Did you know that falling in elders is a big problem? Up to 35% of people aged 65 years and over fall each year; many individuals suffer multiple falls. Worse yet, falls are responsible for up to 15% of all emergency room visits (sprains, dislocations, broken bones, head injuries, etc.) and a leading cause of hospital admissions in elders (exceeding that of stroke, disease and dementia).
Why Do Falls Happen?
Contrary to public opinion, falls just don’t happen because people are clumsy. Falls are caused by many factors:
- Some falls are due to slow reflexes, unstable balance, low blood pressure, memory problems, poor vision, effects of medications, etc.
- Other causes are external, such as environmental hazards in the home interfering with safe mobility.
- Lastly, situational causes (hurrying, not using a cane, etc.) can lead to balance problems.
What Does Falling Indicate?
Falling can be:
- A marker of poor health and declining function.
- An indication of an acute illnesses, such as pneumonia, a bladder infection or heart attack.
- An early symptom of a chronic disease, such as diabetes, arthritis, parkinson’s, etc., that is getting worse.
The bottom line: there are many reasons why elders fall, but ultimately a fall is a sign that something is wrong, which needs to be addressed or else the likelihood of falling again and again remains.
So, What’s the Best Way to Avoid Falls?
Step 1: Is there a problem?
- Any recent falls in the past 3 months (including slips and trips)?
- Any worries (or fears) about falling?
- Any changes in walking and balance?
- Any changes in mobility (the ability to get up and down safely from chairs, toilets, bed, etc.)?
Step 2: Schedule a visit with a physician.
- Elders with one or more falls and/or difficulties with balance need to schedule a doctor’s visit.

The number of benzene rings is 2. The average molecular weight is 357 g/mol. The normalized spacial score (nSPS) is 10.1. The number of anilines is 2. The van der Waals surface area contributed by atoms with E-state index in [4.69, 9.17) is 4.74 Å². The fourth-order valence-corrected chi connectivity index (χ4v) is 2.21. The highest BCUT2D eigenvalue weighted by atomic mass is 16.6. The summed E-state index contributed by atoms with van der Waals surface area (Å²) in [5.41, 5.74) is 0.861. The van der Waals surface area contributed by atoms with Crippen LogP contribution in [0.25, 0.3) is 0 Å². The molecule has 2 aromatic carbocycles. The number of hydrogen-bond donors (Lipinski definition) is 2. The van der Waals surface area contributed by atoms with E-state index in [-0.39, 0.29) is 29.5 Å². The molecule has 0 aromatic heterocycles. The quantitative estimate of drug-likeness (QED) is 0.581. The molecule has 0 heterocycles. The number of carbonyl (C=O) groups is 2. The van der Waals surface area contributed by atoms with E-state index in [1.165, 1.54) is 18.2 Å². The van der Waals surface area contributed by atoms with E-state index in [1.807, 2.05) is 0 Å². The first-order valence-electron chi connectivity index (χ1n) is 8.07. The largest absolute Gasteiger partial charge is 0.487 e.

- The doctor will evaluate the root cause (s) of the elder’s problems and recommend a plan of action to avoid future falls.
Step 3: Implement a plan to avoid falls.
Any good strategy to avoid falling includes:
- Leading a sedentary and inactive lifestyle weakens the body and makes falling more likely due to poor muscle strength, loss of bone strength, and loss of balance/flexibility.
- Balance and strength training are very effective in reducing falls. Working to build muscle, stamina and balance can go a long way to keep elders on their feet and off their tush.
Up to half of all falls occur in the home. Important areas to support the elder’s balance and mobility include:
- Add shower/bathtub grab bars, nonslip flooring (both inside and outside the bathtub/shower), and grab bars by the toilet.
- Install handrails on both sides of the stairs (fix loose handrails).
- Keep stairs clear of any objects.
- Repair broken treads, lose or torn carpet and other coverings.
- Install good lighting in the bathroom (and along the pathway from the bed to the toilet), and on stairs/steps (especially at the top/bottom steps).
Step 4: Tips for family and caregivers.
Family members caring for frail individuals with multiple health problems and medications play a crucial role in fall prevention. They need to:
- Become knowledgeable about the elder’s health conditions (its symptoms and treatments); including how to avoid falls.
- Monitor the elder’s health condition (s) (both physical and mental) and safety needs on a daily basis.
- Manage medications (making sure that all drugs are taken as prescribed and up-to-date).
- Coordinate doctor visits and communicating between doctors (often among several physician specialists).
- Report other health problems that may add to the severity of fall risk:
- Taking any drugs for anxiety, depression, high blood pressure, Parkinson’s, or sleep?
- Any anxiety, depression, poor judgment, disorientation, memory problems?
- Any difficulty seeing objects /finding their way around?
We want to hear from you! Do you have any tips or stories about how falls have affected you or a loved one? Share them below in the comments section.